Monday, November 24, 2008

Killing Romance Cliches

I think we all want to kill the romance cliches. The romance cliches give us a bad name. Sinead did a great post on killing cliched characters and while some of the tried and true plots will live on (my December book is a secret baby book and I tell you - it was a blast to write. Go figure.) what really needs to killed and killed dead is the cliched writing. The throbbing and heaving, if you know what I mean. But more than that - bigger than that - we need to look hard at those cliched scenes. And right now I'm looking hard at the NARRATIVE RATIONALIZATION scene. Lovin' all caps.

When Sinead gave us her plan to not write the transition scenes between big scenes it seemed to me to be an EXCELLENT exercise in killing the cliches - in particular that narrative scene where in the hero or heroine reflect on whatever happened in the scene before and make it all okay in thier heads to be attracted to a possible murderer/be attracted to his secretary/to have had crazy monkey sex with an ex/to have lied to a kid/to have lied to a mom/to have stolen the gems/ WHATEVER!

I hate writing those scenes and I think when we are uncomfortable or hate writing a particular scene - we don't write well. In fact, I would guess we start using a whole lot of cliches when we're writing scenes we don't like. To be honest, I think the whole romance genre can live without that narrative scene -- good strong POV and excellent characterization practically kill the need for that scene anyway. Of course, good strong POV and excellent characterization are the hard part and knowing when you've done it right is even harder. So, we write that narrative scene because all the romances we loved reading and the ones that inspired us to write have those scenes.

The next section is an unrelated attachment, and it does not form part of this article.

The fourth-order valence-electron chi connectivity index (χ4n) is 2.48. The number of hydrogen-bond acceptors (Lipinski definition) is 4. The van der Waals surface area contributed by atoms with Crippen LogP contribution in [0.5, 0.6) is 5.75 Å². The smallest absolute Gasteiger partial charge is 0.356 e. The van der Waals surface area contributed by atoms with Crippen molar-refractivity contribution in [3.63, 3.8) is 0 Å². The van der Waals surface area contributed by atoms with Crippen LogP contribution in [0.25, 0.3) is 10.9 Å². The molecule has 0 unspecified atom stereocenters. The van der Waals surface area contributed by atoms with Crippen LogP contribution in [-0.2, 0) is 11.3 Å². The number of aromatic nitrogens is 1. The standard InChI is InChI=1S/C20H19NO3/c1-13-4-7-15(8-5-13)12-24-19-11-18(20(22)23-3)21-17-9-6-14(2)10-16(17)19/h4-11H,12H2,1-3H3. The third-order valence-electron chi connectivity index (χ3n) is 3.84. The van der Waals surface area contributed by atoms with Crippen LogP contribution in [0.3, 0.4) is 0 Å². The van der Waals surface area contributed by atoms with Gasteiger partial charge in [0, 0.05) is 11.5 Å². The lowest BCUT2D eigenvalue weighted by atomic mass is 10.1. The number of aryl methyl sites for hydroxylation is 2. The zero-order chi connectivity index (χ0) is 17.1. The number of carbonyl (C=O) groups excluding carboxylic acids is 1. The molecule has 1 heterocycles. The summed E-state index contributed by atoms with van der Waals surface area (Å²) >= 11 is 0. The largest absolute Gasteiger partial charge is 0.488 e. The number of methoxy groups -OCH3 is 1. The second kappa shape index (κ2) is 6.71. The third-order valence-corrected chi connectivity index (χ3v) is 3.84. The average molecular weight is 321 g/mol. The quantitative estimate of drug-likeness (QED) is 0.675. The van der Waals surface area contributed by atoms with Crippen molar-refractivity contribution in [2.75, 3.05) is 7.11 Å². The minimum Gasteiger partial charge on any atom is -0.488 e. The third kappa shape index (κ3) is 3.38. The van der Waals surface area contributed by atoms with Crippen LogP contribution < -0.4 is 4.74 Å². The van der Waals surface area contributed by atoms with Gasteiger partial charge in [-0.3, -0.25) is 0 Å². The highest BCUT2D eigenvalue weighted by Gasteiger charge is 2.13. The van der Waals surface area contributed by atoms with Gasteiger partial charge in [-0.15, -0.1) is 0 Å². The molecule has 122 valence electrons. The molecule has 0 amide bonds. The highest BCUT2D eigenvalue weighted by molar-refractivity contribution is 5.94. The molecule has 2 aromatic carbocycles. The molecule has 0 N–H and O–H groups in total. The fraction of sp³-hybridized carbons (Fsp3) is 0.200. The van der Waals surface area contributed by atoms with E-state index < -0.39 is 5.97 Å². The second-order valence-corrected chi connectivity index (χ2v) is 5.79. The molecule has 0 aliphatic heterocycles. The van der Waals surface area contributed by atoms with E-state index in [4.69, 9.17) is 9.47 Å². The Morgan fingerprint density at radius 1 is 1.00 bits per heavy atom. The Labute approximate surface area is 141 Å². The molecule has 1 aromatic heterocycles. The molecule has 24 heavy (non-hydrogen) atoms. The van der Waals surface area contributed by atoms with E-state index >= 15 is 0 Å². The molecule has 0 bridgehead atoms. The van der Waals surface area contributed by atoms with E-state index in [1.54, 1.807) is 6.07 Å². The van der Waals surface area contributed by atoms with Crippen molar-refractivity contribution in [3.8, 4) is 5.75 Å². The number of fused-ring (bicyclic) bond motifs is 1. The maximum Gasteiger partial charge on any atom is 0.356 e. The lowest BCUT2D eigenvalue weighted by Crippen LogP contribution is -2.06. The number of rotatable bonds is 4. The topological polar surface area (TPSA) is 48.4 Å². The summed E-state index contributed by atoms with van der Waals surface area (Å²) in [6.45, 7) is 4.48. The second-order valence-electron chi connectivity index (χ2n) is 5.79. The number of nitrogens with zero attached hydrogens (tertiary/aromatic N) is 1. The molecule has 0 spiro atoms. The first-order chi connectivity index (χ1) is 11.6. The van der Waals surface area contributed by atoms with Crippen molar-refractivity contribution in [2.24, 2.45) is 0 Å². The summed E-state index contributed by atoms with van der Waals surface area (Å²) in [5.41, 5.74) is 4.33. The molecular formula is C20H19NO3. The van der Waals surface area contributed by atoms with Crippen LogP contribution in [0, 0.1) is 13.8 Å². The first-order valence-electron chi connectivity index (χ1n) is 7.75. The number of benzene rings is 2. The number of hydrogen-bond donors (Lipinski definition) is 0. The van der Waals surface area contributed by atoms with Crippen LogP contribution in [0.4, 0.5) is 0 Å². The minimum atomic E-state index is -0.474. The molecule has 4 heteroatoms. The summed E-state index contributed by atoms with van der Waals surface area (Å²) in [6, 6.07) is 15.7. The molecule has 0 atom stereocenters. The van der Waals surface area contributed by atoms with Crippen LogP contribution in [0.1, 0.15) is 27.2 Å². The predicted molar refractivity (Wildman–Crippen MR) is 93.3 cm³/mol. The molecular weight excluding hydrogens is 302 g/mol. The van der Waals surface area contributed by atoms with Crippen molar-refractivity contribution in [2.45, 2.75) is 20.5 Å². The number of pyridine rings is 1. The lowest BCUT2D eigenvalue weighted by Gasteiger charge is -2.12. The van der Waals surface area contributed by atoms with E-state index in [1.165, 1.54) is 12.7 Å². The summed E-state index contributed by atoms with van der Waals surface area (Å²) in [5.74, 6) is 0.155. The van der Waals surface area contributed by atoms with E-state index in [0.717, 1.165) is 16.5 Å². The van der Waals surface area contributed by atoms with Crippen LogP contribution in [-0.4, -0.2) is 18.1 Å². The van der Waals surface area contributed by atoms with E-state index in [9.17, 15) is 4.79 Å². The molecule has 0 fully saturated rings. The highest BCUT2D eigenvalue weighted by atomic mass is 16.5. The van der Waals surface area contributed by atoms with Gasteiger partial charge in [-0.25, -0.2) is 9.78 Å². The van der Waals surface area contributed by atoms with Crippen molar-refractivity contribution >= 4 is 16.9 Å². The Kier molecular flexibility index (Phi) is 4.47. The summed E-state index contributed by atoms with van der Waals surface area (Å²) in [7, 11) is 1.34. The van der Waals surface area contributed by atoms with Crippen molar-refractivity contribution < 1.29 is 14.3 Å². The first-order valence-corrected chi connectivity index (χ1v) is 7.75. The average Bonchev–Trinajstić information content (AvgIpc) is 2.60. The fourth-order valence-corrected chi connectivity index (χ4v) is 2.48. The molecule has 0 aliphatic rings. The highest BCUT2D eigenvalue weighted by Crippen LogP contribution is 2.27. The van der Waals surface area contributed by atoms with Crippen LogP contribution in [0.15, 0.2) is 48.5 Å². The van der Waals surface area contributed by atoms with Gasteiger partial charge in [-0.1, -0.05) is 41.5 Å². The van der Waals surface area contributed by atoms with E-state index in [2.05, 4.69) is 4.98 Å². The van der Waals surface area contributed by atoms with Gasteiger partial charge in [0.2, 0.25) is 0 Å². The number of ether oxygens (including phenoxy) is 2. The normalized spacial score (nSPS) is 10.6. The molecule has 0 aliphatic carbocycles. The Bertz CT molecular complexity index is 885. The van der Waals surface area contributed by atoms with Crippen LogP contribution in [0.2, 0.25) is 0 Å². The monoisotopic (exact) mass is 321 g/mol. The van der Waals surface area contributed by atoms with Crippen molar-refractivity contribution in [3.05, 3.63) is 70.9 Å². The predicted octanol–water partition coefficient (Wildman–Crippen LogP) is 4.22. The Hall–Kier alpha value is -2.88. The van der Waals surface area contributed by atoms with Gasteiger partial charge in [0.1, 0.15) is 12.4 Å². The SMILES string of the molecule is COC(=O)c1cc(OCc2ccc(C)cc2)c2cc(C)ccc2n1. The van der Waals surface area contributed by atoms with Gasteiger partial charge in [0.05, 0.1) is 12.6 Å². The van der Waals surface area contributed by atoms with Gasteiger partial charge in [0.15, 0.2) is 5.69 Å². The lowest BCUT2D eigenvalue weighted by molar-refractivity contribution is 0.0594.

Obviously, we can't just have one big scene after another (or can we?) but there does need to be some resting scenes. Not boring, not cliched, just a tad slower than say - hero and heroine killing a bad guy, or whatever your big scenes are. And maybe that's the real point of subplots. I think Anne Stuart knows that. JR Ward TOTALLY knows that.

Sinead is clearly on to something.

5 comments:

Amy Ruttan said...

Oh yeah, kill 'em!! Rationalization scenes are just telling the reader what they already know, you know.

Like conversations between characters that give you the info dump.

And I don't use throbbing, throbbing reminds me of some kind of gross pulsing wound or something. LOL.

Sinead M said...

Amy, I hate throbbing, although I wish I could say, truthfully, that I'd never used it.

Molly, great post. We shouldn't rely on repition and scenes that don't do anything to fill page count..
That's my new mantra

Maureen McGowan said...

Another thing I think a lot of writers do, is when they don't 100% buy a character's motivation they take a scene to work it out and explain it. Who me? No, I never do that.

Molly O'Keefe said...

you kidding me, Maureen! I take the whole book to do it! But by the endof the book, like Sinead says, I'm all caught up in word count-- which really is so ridiculous -- I hate cutting, or I've convinced myself I need those scenes, because maybe I haven't done the job I thought I did.

Stephanie Doyle said...

Great post! And what kills me is I'm sitting there thinking about it and I just don't know if I have those scenes in my latest WIP.

Doesn't that suck? That you write a whole book put heart and soul into it - but you can never *see* what it is. Good or bad.

You only know when the rejections pile up with the very vague "it's just not right for me.." that you know you must have gotten it wrong.

I'm going back looking for those scenes tonight.

Thanks Molly!

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